Title Long-term Followup of the North American Multicenter Urolume Trial for the Treatment of External Detrusor-sphincter Dyssynergia.
    Date May 1999
    Journal The Journal of Urology

    PURPOSE: We determine the long-term efficacy and safety of the UroLume stent as minimally invasive treatment for external detrusor-sphincter dyssynergia in spinal cord injured men. MATERIALS AND METHODS: A total of 160 spinal cord injured men with a mean age plus or minus standard deviation of 36.3 +/- 12.1 years (range 16 to 74) were prospectively treated with an endoprosthesis at 15 centers as part of the North American UroLume trial for external detrusor-sphincter dyssynergia. Urodynamic parameters, including voiding pressure, residual urine volume and bladder capacity, were compared before treatment and at 1, 2, 3, 4 and 5 years after treatment. RESULTS: Mean voiding pressure was 75.1 +/- 28.2 cm. water before treatment in the 160 patients, and 37.4 +/- 23.9 at year 1 in 97, 39.5 +/- 22.2 at year 2 in 84, 42.6 +/- 27.3 at year 3 in 61, 46.3 +/- 33.2 at year 4 in 57 and 44.2 +/- 28.9 cm. at year 5 in 41 after stent insertion (p <0.001). Residual urine volume decreased after stent placement and was maintained throughout the 5-year followup (p <0.001). Mean cystometric capacity remained constant from 269 +/- 155 before insertion to 337 +/- 182 ml. 5 years later (p = 0.17). Hydronephrosis and autonomic dysreflexia improved or stabilized in most patients with functioning stents. Stent explant was necessary in 24 patients (15%), of whom 4 (16.7%) had another stent implanted. CONCLUSIONS: The UroLume stent demonstrates long-term safety and efficacy for the treatment of external detrusor-sphincter dyssynergia. The outcome was similar in men with and without previous sphincterotomy.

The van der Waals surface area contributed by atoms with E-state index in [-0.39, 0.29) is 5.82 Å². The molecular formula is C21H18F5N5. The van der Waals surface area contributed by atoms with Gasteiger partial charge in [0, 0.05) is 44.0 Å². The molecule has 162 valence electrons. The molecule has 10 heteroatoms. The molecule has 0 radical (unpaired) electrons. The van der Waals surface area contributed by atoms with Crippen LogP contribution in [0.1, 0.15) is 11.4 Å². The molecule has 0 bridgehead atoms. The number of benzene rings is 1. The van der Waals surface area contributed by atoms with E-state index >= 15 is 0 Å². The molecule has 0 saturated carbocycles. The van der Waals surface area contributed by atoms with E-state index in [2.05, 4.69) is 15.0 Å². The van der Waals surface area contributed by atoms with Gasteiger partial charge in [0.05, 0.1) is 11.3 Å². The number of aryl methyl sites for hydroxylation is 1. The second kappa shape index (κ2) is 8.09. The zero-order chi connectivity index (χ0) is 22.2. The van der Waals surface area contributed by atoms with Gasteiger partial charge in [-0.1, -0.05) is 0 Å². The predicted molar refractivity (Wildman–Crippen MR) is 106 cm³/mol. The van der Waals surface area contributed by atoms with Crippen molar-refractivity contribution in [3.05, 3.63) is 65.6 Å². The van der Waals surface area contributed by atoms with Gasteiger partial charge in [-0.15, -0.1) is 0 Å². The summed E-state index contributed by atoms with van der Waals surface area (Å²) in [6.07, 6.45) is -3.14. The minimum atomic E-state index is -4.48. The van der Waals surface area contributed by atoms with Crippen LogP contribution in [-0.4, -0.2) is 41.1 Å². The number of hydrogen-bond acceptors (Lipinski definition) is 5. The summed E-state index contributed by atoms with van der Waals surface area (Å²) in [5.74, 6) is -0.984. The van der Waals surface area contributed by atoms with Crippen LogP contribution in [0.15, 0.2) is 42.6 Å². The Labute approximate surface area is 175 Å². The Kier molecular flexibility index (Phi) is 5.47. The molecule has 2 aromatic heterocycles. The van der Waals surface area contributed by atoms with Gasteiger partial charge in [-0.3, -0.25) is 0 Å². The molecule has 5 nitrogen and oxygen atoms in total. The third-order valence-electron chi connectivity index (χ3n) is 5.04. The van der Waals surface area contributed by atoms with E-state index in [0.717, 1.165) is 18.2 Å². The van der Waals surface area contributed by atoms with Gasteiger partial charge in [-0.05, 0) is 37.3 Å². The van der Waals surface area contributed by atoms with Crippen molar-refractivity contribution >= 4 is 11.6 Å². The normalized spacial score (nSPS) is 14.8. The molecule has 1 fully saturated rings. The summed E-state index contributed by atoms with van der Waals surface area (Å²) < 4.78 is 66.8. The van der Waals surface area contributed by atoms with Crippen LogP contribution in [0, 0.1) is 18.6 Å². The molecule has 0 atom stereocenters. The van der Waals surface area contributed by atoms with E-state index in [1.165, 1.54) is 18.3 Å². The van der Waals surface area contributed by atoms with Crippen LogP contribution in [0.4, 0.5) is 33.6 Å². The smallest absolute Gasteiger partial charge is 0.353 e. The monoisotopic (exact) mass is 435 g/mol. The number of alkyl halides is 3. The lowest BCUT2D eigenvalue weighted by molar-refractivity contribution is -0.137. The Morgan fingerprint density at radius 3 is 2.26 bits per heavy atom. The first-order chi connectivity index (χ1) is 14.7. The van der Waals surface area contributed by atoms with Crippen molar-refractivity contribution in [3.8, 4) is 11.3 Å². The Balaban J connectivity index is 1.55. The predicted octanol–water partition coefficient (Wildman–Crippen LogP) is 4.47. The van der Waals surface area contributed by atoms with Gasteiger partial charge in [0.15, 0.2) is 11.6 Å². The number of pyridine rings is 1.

Title The Impact of Urodynamic Parameters on the Upper Tracts of Spinal Cord Injured Men Who Void Reflexly.
    Date June 1998
    Journal The Journal of Spinal Cord Medicine

    Few studies have evaluated which urodynamic parameters impact the upper urinary tracts in men with complete spinal cord injuries (SCI) who void reflexly. Previous studies focused primarily on voiding pressures. This study investigated the effects of bladder wall compliance, opening pressure, maximum detrusor voiding pressure, duration of the uninhibited contraction, cystometric bladder capacity and post-void residual on vesicoureteral reflux and stasis of the upper tracts. Urodynamic studies, cystograms and renal scans of 84 consecutive men with complete SCI who void reflexly were evaluated. Of the 84 patients (168 renal units), 71 men (142 renal units) had normal upper tracts, four patients (four renal units) had vesicoureteral reflux and nine patients (15 renal units--12 bilateral, three unilateral) had upper urinary tract stasis. There was no statistical difference between those with reflux and those without reflux with regards to any urodynamic parameter evaluated. When comparing those with and without upper urinary tract stasis, the only statistically significant difference in urodynamic parameters was the duration of bladder contraction. The mean duration of the uninhibited contraction in the non-stasis group was 113.7 seconds +/- 84 seconds (1.9 minutes +/- 1.4 minutes). The mean duration of the uninhibited contraction in the stasis group was 236.4 seconds +/- 139.1 seconds (3.9 minutes +/- 2.3 minutes, p = 0.0098). In summary, the duration of bladder contraction, which reflects both detrusor and sphincter function, was found to be an important variable in those with upper tract stasis. This should be considered when evaluating and treating men with complete SCI who void reflexly.